Ms. B, a 72-year-old woman, presents with new-onset low back pain. A comprehensive workup is performed, and a radiograph reveals compression fractures of the L1 and L2 vertebral bodies. The patient recalls no trauma to account for her fractures. Dual-energy x-ray absorptiometry (DXA) is ordered; the results show evidence of osteoporosis. Ms. B asks about initiating longterm treatment.
Osteoporosis is a disease of significant public health concern.1 According to the NIH Osteoporosis and Related Bone Diseases National Resource Center, more than 53 million people in the United States either have osteoporosis or are at high risk for it.2 The total cost of osteoporosis-related fractures is expected to reach $25.3 billion by 2025.3 It is estimated that one in three women (and one in five men) older than 50 will sustain osteoporotic fractures.4 The morbidity and mortality associated with these fractures must be recognized by health care providers in all medical specialties. Appropriate preventive and treatment modalities should be employed when providing care to persons with or at risk for osteoporosis. Advances in medical science have yielded multiple options for the prevention and treatment of osteoporosis.
CASE CONTINUED Ms. B’s medical history includes hypertension and GERD, for which she uses twice-daily dosing of a proton pump inhibitor (PPI). At age 53, she was diagnosed with left breast cancer, which required surgical excision and radiation therapy. She took tamoxifen for a total of five years, and the cancer did not recur. She takes no OTC products, including vitamins. She has no history of systemic inflammatory conditions, kidney stones, or extended treatment with corticosteroids. No history of gastrointestinal surgeries is reported. Ms. B has never smoked cigarettes and has never consumed two or more alcoholic beverages a day. She has no family history of osteoporosis in first-degree relatives. She is otherwise healthy but is physically inactive, with no regular weight-bearing exercise routine. It is also notable that she experienced an uneventful early menopause at age 41 and did not take estrogen replacement therapy.
Regular weight-bearing exercise, adequate calcium and vitamin D intake, smoking cessation, avoidance of heavy alcohol use, and education in fall prevention are vital. Recommended calcium intake varies by age, ranging from 1,000 mg/d to 1,200 mg/d in divided doses.2 Vitamin D intake is recommended at 600 IU/d until age 70; 800 IU/d after age 70;and additional units if deficiency is noted.2 Avoidance of medications that contribute to bone loss (eg, corticosteroids) is also encouraged, if possible. Patient education should include balance training and a home safety assessment.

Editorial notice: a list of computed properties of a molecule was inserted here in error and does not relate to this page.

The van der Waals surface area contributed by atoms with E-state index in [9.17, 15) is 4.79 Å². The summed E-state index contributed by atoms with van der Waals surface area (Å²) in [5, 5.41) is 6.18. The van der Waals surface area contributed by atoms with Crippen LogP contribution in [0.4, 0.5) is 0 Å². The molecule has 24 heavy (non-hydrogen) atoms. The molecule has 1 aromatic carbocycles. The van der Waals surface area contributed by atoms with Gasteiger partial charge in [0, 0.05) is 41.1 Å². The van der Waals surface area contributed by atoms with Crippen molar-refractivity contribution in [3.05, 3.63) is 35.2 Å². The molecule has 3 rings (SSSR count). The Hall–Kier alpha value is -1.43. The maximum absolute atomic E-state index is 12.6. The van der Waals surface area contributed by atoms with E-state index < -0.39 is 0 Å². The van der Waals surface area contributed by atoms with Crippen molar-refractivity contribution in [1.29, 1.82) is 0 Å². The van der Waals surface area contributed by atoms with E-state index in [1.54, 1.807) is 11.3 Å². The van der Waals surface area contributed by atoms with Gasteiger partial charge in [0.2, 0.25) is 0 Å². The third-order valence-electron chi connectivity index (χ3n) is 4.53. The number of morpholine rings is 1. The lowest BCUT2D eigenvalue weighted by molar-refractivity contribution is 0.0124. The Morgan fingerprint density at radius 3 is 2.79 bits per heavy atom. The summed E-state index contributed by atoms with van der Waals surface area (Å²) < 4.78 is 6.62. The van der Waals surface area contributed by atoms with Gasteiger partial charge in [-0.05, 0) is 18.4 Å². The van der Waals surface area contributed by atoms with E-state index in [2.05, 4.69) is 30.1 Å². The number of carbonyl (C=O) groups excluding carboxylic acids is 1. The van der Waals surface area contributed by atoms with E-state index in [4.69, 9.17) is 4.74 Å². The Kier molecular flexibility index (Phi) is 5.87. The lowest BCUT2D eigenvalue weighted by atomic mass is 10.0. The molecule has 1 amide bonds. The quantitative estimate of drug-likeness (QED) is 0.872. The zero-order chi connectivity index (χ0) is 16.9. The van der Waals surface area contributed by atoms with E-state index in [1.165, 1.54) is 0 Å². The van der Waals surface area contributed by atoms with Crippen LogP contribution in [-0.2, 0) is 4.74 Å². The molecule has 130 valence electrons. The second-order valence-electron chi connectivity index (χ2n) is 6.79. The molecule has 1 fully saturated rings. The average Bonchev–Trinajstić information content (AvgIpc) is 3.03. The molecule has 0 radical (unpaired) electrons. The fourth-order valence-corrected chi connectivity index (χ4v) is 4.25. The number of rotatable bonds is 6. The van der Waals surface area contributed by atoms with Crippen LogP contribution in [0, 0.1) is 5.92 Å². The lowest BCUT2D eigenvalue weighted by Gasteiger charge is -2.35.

CASE POINT Nonpharmacologic strategies should be encouraged for every patient to promote optimal bone health and to prevent or treat osteoporosis.
Oral bisphosphonates are considered firstline treatment for osteoporosis; currently available options include alendronate, risedronate, and ibandronate. Bisphosphonates work by inhibiting osteoclast function, thereby reducing bone resorption.5
Oral bisphosphonates have been clinically available since the 1990s and have demonstrated their efficacy, safety, and cost-effectiveness.6-8 However, a thoughtful approach should be taken to their use in specific patient populations: those with esophageal disorders, chronic kidney disease, and/or a history of bariatric gastrointestinal procedures. Bisphosphonates of any form should be avoided in a patient with chronic kidney disease with a glomerular filtration rate ≤ 30 mL/min or ≤ 35 mL/min (based on the package insert for the specific product).7 Patients with a recent or upcoming tooth extraction should also avoid using bisphosphonates until they have healed, due to concerns for osteonecrosis of the jaw.
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